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BRAINPOWER

Shock Tactics

Electroconvulsive therapy has a dark past. But by using modern methods and tighter control in the process, psychiatrists are returning to it for the treatment of severe depression. Words KATHY MALHERBE

ELECTRIC SHOCK TREATMENT of any nature has an image issue – courtesy of Josef Mengele’s horrific experiments in the holocaust where high-voltage electric shocks were administered under the guise of testing endurance; the SANDF 1970s aversion therapy to ‘cure’ homosexuals and death-row prisoners being led to the electric chair, strapped down and then fried in front of an audience. Then came the early attempts at electroconvulsive therapy (ECT), also known as shock therapy. Medications, like insulin, were first used to induce seizures in 1938. Insulin causes a sudden drop in glucose, which causes the brain to develop seizures as a sign of distress. That’s because blood glucose is the only ‘fuel’ the brain can use for its energy needs, if deprived of glucose. A year later, electric currents were used to induce seizures. It was a barbaric procedure, with patients suffering unsurprisingly huge amounts of anticipatory anxiety – not to mention frequent bone fractures from arching and thrashing in response to the current. The equally brutal practice of psychosurgery, in the form of lobotomies, was another popular ‘cure’ for mental illness at the time. ECT was abandoned in the 1950s when psychoactive medicines were introduced and reemerged in the 1970s – despite its stigma – to help the mentally ill who were unresponsive to psychoactive medications and psychotherapies. ECT, for the treatment of severe depression, has seen another resurgence in the last 10 years largely due to refinement of the procedure – making it safer and less traumatic. It involves electric currents being passed through the brain.

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These currents trigger a generalised cerebral seizure, which in turn causes changes in brain chemistry that can immediately reverse symptoms of certain mental illnesses. It’s a last-ditch attempt to reboot the brain’s operating system, which gives hope to those who are not responding to any other methods of treatment for mental illness. Dr Gerhard Grobler, President-Elect of the South African Society of Psychiatrists (SASOP) says, ‘Without ECT, at worst, these patients would not survive; at best, lead tragic lives.’ But has ECT entirely overcome its bad reputation? ‘To a certain degree,’ says Dr Grobler, ‘but there are still detractors – some vociferous.’ He says one of the reasons for the stigma is that, until 2002, ‘unmodified ECT treatment’ was still legal. In this procedure, high doses of electricity were administered without anaesthesia or muscle relaxants. However, stringent regulations in the Mental Health Care Act have made it illegal and unmodified treatment hasn’t been practised for the last 15 to 20 years. However, despite a call by WHO for the worldwide banning of unmodified treatment, it is still practised in countries like Japan, India and Nigeria. So what happens during ECT? This account by one patient vividly describes the experience: ‘The doctor presses a button. Electric current shoots through my brain for an instant, causing a grand mal seizure for 20 seconds. My toes curl. It’s over. My brain has been “reset” like a windup toy. I wake up 30 minutes later and think I’m in a hotel room in Acapulco. My head feels as if I’ve just downed a frozen margarita too quickly. My jaw and limbs ache. But I feel elated. On the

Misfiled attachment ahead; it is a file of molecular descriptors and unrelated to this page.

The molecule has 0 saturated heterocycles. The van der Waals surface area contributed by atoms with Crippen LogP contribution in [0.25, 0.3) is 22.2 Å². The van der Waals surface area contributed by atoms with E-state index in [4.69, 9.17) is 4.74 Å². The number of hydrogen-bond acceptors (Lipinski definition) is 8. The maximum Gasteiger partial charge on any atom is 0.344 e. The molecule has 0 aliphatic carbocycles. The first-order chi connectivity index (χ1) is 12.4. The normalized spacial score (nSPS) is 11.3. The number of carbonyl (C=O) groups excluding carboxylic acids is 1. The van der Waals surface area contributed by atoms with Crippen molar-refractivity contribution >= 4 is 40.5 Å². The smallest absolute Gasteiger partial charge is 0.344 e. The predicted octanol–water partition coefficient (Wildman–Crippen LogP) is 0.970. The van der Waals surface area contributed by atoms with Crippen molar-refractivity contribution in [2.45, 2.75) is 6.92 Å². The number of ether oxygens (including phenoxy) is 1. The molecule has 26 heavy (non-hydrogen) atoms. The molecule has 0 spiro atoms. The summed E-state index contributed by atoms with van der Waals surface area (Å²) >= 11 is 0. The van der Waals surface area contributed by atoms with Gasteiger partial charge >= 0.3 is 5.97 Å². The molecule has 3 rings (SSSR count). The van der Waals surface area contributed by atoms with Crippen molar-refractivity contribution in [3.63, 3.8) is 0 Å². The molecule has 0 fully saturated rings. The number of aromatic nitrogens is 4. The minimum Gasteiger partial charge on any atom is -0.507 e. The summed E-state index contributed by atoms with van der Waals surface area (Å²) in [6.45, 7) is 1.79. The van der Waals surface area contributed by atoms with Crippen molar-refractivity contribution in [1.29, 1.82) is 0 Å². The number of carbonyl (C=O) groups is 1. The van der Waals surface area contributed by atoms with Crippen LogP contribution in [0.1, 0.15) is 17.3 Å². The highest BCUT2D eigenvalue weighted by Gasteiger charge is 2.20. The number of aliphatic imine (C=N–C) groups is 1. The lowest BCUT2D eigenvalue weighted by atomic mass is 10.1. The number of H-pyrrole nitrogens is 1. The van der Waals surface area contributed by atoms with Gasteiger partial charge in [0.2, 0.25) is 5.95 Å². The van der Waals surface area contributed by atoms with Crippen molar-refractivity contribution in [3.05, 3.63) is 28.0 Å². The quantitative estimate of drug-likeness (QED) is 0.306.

anniversary of my first electroshock treatment, I was clearheaded and even-keeled. Two and a half years later, my medication keeps my illness in check, and I’m saner than I’ve ever been. If I could only remember the capital of Chile.’ To the observer, it may initially feel like watching a scene from One Flew over the Cuckoo’s Nest but it is in fact a medical procedure, meticulous in its preparation and execution by an anaesthesiologist, psychiatrist and nurses. An IV is inserted, sensors or electrode pads (each about the size of a 50c coin) are attached on the sides of the head, and an electroencephalogram or EEG measures the electrical activity in the brain. A pulse oximeter allows them to measure the amount of oxygen in the blood. An anaesthetic is injected into the IV and the patient drifts off for five to 10 minutes – all it takes, say fans of ECT, to ‘shock a broken mind into recovery’. A muscle relaxant is injected to help prevent convulsions during the seizure and a mouth guard is sometimes placed between the teeth. The button is pressed and the electrical current passes with a force of from 70 to a maximum of 450 volts (the electric chair uses 2 000 and a wall socket around 250). The current induces a seizure that lasts between 45 and 60 seconds. Doctors monitor the seizure by placing a blood pressure cuff around the forearm or ankle area, preventing the muscle relaxant from paralysing those muscles. Uncontrolled jerking movements of the limb are the only indication the doctor will have that there is a seizure. It’s all over in about 15 minutes. A few minutes later the effects of the short-acting anaesthetic

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Private Edition is a provocative and intelligent read, aimed at a niche audience of highly exclusive luxury brand consumers. Features includ...

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Private Edition is a provocative and intelligent read, aimed at a niche audience of highly exclusive luxury brand consumers. Features includ...